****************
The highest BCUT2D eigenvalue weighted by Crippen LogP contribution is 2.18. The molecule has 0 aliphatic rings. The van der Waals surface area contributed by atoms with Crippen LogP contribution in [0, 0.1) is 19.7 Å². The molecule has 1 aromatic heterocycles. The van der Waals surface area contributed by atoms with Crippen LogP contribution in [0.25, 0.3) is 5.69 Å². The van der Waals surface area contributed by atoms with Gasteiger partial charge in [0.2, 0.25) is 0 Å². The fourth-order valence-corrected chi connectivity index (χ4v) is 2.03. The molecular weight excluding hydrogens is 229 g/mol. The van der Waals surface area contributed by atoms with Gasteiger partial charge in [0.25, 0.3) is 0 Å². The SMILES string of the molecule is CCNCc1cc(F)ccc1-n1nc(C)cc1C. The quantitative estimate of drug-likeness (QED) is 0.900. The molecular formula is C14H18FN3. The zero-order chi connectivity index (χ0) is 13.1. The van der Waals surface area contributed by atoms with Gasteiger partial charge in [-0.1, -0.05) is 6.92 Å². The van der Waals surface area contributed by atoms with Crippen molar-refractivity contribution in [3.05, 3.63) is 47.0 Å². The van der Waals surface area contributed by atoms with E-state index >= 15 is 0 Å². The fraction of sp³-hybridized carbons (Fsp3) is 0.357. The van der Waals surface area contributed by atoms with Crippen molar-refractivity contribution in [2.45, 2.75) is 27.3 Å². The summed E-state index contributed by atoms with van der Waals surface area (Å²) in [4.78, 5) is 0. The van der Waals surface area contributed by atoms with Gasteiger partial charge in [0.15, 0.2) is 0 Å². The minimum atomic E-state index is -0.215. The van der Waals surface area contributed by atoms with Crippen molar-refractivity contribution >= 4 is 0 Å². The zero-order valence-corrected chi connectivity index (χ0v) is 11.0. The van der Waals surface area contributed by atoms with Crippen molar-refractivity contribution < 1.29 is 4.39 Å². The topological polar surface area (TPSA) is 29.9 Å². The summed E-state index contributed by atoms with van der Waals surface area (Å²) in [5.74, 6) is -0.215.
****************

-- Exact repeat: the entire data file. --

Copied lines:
The highest BCUT2D eigenvalue weighted by Crippen LogP contribution is 2.18. The molecule has 0 aliphatic rings. The van der Waals surface area contributed by atoms with Crippen LogP contribution in [0, 0.1) is 19.7 Å². The molecule has 1 aromatic heterocycles. The van der Waals surface area contributed by atoms with Crippen LogP contribution in [0.25, 0.3) is 5.69 Å². The van der Waals surface area contributed by atoms with Gasteiger partial charge in [0.2, 0.25) is 0 Å². The fourth-order valence-corrected chi connectivity index (χ4v) is 2.03. The molecular weight excluding hydrogens is 229 g/mol. The van der Waals surface area contributed by atoms with Gasteiger partial charge in [0.25, 0.3) is 0 Å². The SMILES string of the molecule is CCNCc1cc(F)ccc1-n1nc(C)cc1C. The quantitative estimate of drug-likeness (QED) is 0.900. The molecular formula is C14H18FN3. The zero-order chi connectivity index (χ0) is 13.1. The van der Waals surface area contributed by atoms with Gasteiger partial charge in [-0.1, -0.05) is 6.92 Å². The van der Waals surface area contributed by atoms with Crippen molar-refractivity contribution in [3.05, 3.63) is 47.0 Å². The van der Waals surface area contributed by atoms with E-state index >= 15 is 0 Å². The fraction of sp³-hybridized carbons (Fsp3) is 0.357. The van der Waals surface area contributed by atoms with Crippen molar-refractivity contribution in [2.45, 2.75) is 27.3 Å². The summed E-state index contributed by atoms with van der Waals surface area (Å²) in [4.78, 5) is 0. The van der Waals surface area contributed by atoms with Gasteiger partial charge in [0.15, 0.2) is 0 Å². The minimum atomic E-state index is -0.215. The van der Waals surface area contributed by atoms with Crippen molar-refractivity contribution >= 4 is 0 Å². The zero-order valence-corrected chi connectivity index (χ0v) is 11.0. The van der Waals surface area contributed by atoms with Crippen molar-refractivity contribution < 1.29 is 4.39 Å². The topological polar surface area (TPSA) is 29.9 Å². The summed E-state index contributed by atoms with van der Waals surface area (Å²) in [5.74, 6) is -0.215.